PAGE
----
Right now it’s just all the same. And i don’t know how to stop.

So now what?

Just a quick thought based on a recent conversation with a friend.

She is in recovery. She has been doing quite well in recovery for well over a year. (She has still had her slips, she is still human, but for the most part I knew her when she was quite sick so I’m thrilled to see her this healthy, happy and STRONG today.) But she was mentioning how it’s starting to really sink in for her at this point, the feeling of “…..Now what?” She confessed that she had honestly believed she was probably just going to be in and out of treatment for the rest of her life. It wasn’t a positive future but she accepted it as hers. And we were talking about the unexpected potential that’s suddenly appeared in her life since this does NOT seem like it will be the case. And also the grieving process of leaving the disorder behind.

I compared it in her case to an abusive parent. Because I knew and have learned from talking about this in therapy that generally people develop eating disorders because they HELP them in the moment. It will get out of hand and will likely destroy you if you just keep letting it get more and more out of hand, but in the moment it probably showed up because it was quite honestly the only way you could get through life at that particular time. And you can make the decision to rid your life of the disorder but I’ve had therapy sessions where we explored the importance of recognizing the GOOD that the disorder did for you and even thank it for such. So the abusive parent metaphor came into play because I was thinking, say you are a child being abused. It’s detrimental, it’s unhealthy, it hurts, it makes you miserable. (Just like an eating disorder.) You don’t feel in the beginning like it is even up to you to be able to escape.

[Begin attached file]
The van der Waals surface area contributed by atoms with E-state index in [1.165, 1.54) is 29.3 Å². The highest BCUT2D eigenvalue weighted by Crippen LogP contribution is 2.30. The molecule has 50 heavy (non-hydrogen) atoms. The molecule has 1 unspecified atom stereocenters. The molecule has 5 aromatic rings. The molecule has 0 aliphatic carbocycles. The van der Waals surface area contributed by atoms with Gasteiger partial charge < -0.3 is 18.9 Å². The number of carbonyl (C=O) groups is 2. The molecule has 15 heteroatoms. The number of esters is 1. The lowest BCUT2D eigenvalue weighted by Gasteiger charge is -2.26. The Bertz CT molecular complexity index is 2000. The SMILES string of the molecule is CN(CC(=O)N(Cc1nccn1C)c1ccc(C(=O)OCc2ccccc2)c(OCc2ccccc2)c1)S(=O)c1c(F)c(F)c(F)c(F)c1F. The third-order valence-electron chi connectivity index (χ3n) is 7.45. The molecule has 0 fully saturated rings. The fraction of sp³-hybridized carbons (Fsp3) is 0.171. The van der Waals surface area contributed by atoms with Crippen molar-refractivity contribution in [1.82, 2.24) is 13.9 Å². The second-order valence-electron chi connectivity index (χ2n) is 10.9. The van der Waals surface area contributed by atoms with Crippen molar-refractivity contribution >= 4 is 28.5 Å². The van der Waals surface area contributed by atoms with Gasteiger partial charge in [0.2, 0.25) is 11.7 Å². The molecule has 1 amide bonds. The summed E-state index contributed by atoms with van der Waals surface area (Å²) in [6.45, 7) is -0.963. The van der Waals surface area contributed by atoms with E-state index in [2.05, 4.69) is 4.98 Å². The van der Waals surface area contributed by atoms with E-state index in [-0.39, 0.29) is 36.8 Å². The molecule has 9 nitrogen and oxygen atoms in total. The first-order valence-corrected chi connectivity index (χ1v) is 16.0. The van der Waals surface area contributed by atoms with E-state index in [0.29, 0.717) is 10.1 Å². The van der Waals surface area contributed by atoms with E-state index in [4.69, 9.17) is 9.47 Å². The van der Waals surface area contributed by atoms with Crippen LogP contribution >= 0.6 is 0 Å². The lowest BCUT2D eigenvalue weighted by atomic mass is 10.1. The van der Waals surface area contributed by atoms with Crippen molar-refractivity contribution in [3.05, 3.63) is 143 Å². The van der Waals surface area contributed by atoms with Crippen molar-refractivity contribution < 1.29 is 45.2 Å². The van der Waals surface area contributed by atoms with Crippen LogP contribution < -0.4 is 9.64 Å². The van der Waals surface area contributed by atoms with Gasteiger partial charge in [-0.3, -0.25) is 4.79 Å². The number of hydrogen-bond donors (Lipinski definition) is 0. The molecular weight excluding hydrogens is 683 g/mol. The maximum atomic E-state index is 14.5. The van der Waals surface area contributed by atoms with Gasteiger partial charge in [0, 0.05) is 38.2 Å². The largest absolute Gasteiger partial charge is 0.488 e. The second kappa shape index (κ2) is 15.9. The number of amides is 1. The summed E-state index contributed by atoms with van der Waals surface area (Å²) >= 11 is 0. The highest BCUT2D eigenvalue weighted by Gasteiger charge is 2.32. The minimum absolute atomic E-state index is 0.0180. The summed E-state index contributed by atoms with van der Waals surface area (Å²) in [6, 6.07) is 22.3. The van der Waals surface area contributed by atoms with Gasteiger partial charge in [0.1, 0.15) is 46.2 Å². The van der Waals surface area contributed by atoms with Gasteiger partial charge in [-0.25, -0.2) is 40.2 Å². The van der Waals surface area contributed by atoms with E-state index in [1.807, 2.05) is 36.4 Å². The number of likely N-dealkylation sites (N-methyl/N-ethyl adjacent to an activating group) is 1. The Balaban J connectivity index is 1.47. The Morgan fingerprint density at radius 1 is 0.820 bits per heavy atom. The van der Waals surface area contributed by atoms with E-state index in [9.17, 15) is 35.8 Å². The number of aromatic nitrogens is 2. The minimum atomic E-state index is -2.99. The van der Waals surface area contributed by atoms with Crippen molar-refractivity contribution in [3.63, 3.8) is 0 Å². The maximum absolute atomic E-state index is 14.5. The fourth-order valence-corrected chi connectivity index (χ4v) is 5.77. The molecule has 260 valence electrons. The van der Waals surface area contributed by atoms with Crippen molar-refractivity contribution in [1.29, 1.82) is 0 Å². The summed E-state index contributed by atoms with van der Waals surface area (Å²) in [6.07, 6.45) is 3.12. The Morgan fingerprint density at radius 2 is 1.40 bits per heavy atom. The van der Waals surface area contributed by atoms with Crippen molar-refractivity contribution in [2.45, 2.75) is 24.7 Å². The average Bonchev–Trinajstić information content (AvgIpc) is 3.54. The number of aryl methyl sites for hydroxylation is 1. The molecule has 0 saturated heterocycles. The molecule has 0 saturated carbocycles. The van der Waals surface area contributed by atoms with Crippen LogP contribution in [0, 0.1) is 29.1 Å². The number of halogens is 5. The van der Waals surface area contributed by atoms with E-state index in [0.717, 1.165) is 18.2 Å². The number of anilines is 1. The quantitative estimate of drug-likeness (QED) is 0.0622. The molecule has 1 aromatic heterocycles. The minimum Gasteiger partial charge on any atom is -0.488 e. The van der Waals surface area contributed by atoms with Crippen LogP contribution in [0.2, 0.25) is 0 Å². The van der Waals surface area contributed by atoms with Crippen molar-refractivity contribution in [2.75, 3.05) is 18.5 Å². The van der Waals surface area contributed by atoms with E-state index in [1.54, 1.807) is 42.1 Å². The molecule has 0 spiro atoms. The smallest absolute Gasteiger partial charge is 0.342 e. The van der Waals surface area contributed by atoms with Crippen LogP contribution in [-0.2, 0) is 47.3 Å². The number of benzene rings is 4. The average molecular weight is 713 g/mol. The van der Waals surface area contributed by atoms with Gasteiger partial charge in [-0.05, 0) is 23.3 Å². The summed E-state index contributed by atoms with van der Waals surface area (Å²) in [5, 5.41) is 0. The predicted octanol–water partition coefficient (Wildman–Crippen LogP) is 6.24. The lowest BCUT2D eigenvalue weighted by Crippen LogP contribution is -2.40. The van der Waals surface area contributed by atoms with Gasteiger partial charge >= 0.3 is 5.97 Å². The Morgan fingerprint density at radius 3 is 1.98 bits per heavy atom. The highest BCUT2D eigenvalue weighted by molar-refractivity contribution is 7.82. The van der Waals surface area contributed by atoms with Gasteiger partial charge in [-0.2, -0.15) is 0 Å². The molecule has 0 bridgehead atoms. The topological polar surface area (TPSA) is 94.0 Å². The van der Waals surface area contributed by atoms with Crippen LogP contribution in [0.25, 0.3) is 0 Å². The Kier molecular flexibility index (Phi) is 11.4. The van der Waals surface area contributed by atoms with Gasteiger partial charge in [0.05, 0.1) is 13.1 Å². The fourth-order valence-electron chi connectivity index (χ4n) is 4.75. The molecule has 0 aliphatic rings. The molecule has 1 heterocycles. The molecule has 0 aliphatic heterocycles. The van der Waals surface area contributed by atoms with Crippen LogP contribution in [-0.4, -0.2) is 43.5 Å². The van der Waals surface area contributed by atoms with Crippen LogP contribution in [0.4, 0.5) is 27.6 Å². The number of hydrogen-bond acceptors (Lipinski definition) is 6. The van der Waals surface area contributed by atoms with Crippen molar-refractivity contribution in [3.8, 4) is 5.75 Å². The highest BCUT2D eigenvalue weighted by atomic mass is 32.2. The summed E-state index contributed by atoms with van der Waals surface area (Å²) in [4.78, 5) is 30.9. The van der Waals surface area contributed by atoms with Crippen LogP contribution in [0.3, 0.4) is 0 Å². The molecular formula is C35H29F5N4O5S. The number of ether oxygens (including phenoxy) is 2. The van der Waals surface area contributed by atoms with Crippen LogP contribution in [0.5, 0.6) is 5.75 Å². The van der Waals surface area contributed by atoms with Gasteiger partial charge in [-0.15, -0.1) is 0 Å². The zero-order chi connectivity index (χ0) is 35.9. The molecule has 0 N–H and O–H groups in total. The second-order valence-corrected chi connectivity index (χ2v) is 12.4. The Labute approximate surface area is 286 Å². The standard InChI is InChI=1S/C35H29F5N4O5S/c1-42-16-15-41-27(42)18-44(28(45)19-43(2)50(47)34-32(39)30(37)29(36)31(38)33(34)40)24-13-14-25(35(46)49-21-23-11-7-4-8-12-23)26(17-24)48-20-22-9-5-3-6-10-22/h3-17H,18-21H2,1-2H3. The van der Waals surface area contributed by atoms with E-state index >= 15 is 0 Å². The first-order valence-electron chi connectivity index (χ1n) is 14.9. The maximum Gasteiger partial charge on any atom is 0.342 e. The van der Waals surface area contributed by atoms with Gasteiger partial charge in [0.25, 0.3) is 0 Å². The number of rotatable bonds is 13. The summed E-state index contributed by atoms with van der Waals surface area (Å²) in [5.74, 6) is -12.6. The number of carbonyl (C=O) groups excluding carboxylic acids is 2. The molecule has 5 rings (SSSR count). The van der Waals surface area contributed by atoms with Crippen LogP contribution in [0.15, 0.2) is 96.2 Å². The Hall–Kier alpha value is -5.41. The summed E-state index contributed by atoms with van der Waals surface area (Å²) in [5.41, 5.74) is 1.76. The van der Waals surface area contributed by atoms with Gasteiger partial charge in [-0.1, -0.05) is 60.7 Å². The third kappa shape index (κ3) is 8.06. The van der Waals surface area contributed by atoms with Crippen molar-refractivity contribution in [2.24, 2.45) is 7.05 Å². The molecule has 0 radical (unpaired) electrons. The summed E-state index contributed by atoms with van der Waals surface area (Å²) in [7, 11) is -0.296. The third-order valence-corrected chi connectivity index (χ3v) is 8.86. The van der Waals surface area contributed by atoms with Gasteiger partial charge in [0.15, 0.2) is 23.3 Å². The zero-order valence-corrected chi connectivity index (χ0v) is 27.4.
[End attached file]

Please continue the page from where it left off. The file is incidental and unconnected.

So then say one day you ARE able to escape. You are no longer being abused or hurt on a regular basis. That has been removed from your life and you are that much better off for it. But here’s the thing: That person may have been hurting you, but they were still your MOM or your DAD. And when they weren’t causing you pain and suffering they were fulfilling that parental need and even if you knew what they were doing was wrong you probably love them on some level because they’re your parent. So if the disorder and behaviors have parented you in some way it’s probably a relief to leave the pain behind, but it’s also fair that you will miss it and feel sadness at its disappearance.

And now what?

Personally, I get to keep putting off answering that question for now. I also realized while my friend was talking (which I DIDN’T share with her) is that I’m not afraid I will be stuck in and out of treatment forever like she was. I’m afraid I’ll be more like I am now (and was for the biggest chunk of my disordered years….decades at this point) which is basically subclinical and miserable. Well enough to get through my days, hold a job, see friends sometimes (when I have them), sick enough to feel like there’s always some film over my life, engaging in just enough to feel decidedly ‘not normal’ but still able to hide it and haul myself through one more day.

We’re all different because we’re all the same

This was a comment that started in response to someone basically saying they were trying to move away from always having to refer to their anorexic diagnosis and basically begin to refer to it as ED behaviors because….well, I don’t want to put words in this person’s mouth and I can’t remember the exact explanation, but I know *I* felt some things about it all!: